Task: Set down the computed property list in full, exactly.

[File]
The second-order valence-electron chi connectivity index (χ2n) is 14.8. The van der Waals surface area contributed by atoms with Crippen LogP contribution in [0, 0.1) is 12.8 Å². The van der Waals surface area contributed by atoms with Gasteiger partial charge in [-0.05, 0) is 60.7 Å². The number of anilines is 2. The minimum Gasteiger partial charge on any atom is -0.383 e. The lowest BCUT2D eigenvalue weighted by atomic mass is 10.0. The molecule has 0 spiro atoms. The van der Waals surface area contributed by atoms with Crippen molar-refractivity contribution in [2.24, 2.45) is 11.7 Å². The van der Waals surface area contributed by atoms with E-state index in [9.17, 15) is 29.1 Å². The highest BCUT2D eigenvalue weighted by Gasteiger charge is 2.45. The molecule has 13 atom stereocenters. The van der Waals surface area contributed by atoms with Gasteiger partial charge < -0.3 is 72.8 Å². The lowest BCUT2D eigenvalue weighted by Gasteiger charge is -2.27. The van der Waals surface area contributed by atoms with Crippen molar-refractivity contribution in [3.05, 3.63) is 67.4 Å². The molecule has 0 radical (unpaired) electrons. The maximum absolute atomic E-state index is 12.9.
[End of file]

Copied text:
The second-order valence-electron chi connectivity index (χ2n) is 14.8. The van der Waals surface area contributed by atoms with Crippen LogP contribution in [0, 0.1) is 12.8 Å². The van der Waals surface area contributed by atoms with Gasteiger partial charge in [-0.05, 0) is 60.7 Å². The number of anilines is 2. The minimum Gasteiger partial charge on any atom is -0.383 e. The lowest BCUT2D eigenvalue weighted by atomic mass is 10.0. The molecule has 0 spiro atoms. The van der Waals surface area contributed by atoms with Crippen molar-refractivity contribution in [2.24, 2.45) is 11.7 Å². The van der Waals surface area contributed by atoms with E-state index in [9.17, 15) is 29.1 Å². The highest BCUT2D eigenvalue weighted by Gasteiger charge is 2.45. The molecule has 13 atom stereocenters. The van der Waals surface area contributed by atoms with Gasteiger partial charge < -0.3 is 72.8 Å². The lowest BCUT2D eigenvalue weighted by Gasteiger charge is -2.27. The van der Waals surface area contributed by atoms with Crippen molar-refractivity contribution in [3.05, 3.63) is 67.4 Å². The molecule has 0 radical (unpaired) electrons. The maximum absolute atomic E-state index is 12.9.